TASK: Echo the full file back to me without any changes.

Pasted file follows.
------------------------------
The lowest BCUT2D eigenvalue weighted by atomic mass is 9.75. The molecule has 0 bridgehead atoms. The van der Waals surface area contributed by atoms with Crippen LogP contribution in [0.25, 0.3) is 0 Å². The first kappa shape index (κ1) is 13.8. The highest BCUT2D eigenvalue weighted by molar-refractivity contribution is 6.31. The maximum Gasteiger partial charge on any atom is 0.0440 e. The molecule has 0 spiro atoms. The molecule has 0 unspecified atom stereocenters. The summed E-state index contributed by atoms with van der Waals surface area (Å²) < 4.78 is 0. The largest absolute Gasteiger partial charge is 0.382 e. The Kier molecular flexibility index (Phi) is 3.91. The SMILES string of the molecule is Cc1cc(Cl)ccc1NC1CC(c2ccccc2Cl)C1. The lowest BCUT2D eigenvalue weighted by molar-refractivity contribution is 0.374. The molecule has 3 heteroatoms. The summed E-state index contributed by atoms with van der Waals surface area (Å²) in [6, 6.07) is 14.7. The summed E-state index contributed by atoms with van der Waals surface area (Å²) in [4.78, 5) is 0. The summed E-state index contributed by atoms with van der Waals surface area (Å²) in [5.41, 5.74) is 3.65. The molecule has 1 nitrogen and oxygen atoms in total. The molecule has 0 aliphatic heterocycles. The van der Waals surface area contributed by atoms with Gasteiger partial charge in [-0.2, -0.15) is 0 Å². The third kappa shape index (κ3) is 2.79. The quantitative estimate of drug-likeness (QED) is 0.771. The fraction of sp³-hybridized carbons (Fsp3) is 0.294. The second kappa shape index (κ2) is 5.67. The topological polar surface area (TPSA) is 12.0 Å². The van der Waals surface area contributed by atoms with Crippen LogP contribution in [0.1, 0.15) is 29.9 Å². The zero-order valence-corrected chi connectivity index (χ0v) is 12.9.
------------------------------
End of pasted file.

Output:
The lowest BCUT2D eigenvalue weighted by atomic mass is 9.75. The molecule has 0 bridgehead atoms. The van der Waals surface area contributed by atoms with Crippen LogP contribution in [0.25, 0.3) is 0 Å². The first kappa shape index (κ1) is 13.8. The highest BCUT2D eigenvalue weighted by molar-refractivity contribution is 6.31. The maximum Gasteiger partial charge on any atom is 0.0440 e. The molecule has 0 spiro atoms. The molecule has 0 unspecified atom stereocenters. The summed E-state index contributed by atoms with van der Waals surface area (Å²) < 4.78 is 0. The largest absolute Gasteiger partial charge is 0.382 e. The Kier molecular flexibility index (Phi) is 3.91. The SMILES string of the molecule is Cc1cc(Cl)ccc1NC1CC(c2ccccc2Cl)C1. The lowest BCUT2D eigenvalue weighted by molar-refractivity contribution is 0.374. The molecule has 3 heteroatoms. The summed E-state index contributed by atoms with van der Waals surface area (Å²) in [6, 6.07) is 14.7. The summed E-state index contributed by atoms with van der Waals surface area (Å²) in [4.78, 5) is 0. The summed E-state index contributed by atoms with van der Waals surface area (Å²) in [5.41, 5.74) is 3.65. The molecule has 1 nitrogen and oxygen atoms in total. The molecule has 0 aliphatic heterocycles. The van der Waals surface area contributed by atoms with Gasteiger partial charge in [-0.2, -0.15) is 0 Å². The third kappa shape index (κ3) is 2.79. The quantitative estimate of drug-likeness (QED) is 0.771. The fraction of sp³-hybridized carbons (Fsp3) is 0.294. The second kappa shape index (κ2) is 5.67. The topological polar surface area (TPSA) is 12.0 Å². The van der Waals surface area contributed by atoms with Crippen LogP contribution in [0.1, 0.15) is 29.9 Å². The zero-order valence-corrected chi connectivity index (χ0v) is 12.9.